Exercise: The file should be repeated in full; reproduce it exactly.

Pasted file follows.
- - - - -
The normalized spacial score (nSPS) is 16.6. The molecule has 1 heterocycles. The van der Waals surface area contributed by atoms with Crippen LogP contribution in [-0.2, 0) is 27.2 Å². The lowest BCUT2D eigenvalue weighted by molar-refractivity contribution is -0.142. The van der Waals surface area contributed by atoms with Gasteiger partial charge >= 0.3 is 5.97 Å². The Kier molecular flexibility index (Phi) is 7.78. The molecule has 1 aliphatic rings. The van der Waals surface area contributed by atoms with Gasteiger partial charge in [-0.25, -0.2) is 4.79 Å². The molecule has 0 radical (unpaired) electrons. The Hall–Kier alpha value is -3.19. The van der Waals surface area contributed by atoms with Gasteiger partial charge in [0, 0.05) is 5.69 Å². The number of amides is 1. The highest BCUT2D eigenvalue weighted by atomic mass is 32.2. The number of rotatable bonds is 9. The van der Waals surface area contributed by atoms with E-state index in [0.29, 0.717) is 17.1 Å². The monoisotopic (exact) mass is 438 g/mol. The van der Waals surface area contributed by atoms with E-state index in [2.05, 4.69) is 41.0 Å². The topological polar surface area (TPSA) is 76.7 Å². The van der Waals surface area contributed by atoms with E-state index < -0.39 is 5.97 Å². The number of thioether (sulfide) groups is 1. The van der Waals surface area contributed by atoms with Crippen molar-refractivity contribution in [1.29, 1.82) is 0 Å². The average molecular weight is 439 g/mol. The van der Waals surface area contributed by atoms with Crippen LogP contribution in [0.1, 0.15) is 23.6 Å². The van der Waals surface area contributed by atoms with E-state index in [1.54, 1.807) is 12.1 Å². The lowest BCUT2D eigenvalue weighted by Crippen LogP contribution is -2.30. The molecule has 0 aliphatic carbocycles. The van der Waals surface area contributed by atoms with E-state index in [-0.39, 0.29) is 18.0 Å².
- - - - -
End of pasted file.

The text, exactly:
The normalized spacial score (nSPS) is 16.6. The molecule has 1 heterocycles. The van der Waals surface area contributed by atoms with Crippen LogP contribution in [-0.2, 0) is 27.2 Å². The lowest BCUT2D eigenvalue weighted by molar-refractivity contribution is -0.142. The van der Waals surface area contributed by atoms with Gasteiger partial charge >= 0.3 is 5.97 Å². The Kier molecular flexibility index (Phi) is 7.78. The molecule has 1 aliphatic rings. The van der Waals surface area contributed by atoms with Gasteiger partial charge in [-0.25, -0.2) is 4.79 Å². The molecule has 0 radical (unpaired) electrons. The Hall–Kier alpha value is -3.19. The van der Waals surface area contributed by atoms with Gasteiger partial charge in [0, 0.05) is 5.69 Å². The number of amides is 1. The highest BCUT2D eigenvalue weighted by atomic mass is 32.2. The number of rotatable bonds is 9. The van der Waals surface area contributed by atoms with E-state index in [0.29, 0.717) is 17.1 Å². The monoisotopic (exact) mass is 438 g/mol. The van der Waals surface area contributed by atoms with E-state index in [2.05, 4.69) is 41.0 Å². The topological polar surface area (TPSA) is 76.7 Å². The van der Waals surface area contributed by atoms with E-state index < -0.39 is 5.97 Å². The number of thioether (sulfide) groups is 1. The van der Waals surface area contributed by atoms with Crippen molar-refractivity contribution in [1.29, 1.82) is 0 Å². The average molecular weight is 439 g/mol. The van der Waals surface area contributed by atoms with Crippen LogP contribution in [0.1, 0.15) is 23.6 Å². The van der Waals surface area contributed by atoms with E-state index in [1.54, 1.807) is 12.1 Å². The lowest BCUT2D eigenvalue weighted by Crippen LogP contribution is -2.30. The molecule has 0 aliphatic carbocycles. The van der Waals surface area contributed by atoms with E-state index in [-0.39, 0.29) is 18.0 Å².